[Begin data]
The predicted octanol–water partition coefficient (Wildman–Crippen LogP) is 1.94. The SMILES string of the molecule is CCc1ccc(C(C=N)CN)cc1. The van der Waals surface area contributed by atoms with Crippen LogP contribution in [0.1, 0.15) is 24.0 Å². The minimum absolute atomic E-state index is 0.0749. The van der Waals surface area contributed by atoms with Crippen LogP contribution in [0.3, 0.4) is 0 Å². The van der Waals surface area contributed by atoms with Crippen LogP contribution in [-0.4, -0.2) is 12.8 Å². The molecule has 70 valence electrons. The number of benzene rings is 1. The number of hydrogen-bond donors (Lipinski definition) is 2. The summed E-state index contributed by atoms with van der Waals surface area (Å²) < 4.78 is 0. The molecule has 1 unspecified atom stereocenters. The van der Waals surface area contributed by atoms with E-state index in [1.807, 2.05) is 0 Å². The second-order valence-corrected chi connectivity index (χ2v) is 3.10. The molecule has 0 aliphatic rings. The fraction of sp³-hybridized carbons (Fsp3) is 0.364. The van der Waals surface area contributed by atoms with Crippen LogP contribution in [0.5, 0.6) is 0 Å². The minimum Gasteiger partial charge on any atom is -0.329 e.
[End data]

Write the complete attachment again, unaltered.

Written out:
The predicted octanol–water partition coefficient (Wildman–Crippen LogP) is 1.94. The SMILES string of the molecule is CCc1ccc(C(C=N)CN)cc1. The van der Waals surface area contributed by atoms with Crippen LogP contribution in [0.1, 0.15) is 24.0 Å². The minimum absolute atomic E-state index is 0.0749. The van der Waals surface area contributed by atoms with Crippen LogP contribution in [0.3, 0.4) is 0 Å². The van der Waals surface area contributed by atoms with Crippen LogP contribution in [-0.4, -0.2) is 12.8 Å². The molecule has 70 valence electrons. The number of benzene rings is 1. The number of hydrogen-bond donors (Lipinski definition) is 2. The summed E-state index contributed by atoms with van der Waals surface area (Å²) < 4.78 is 0. The molecule has 1 unspecified atom stereocenters. The van der Waals surface area contributed by atoms with E-state index in [1.807, 2.05) is 0 Å². The second-order valence-corrected chi connectivity index (χ2v) is 3.10. The molecule has 0 aliphatic rings. The fraction of sp³-hybridized carbons (Fsp3) is 0.364. The van der Waals surface area contributed by atoms with Crippen LogP contribution in [0.5, 0.6) is 0 Å². The minimum Gasteiger partial charge on any atom is -0.329 e.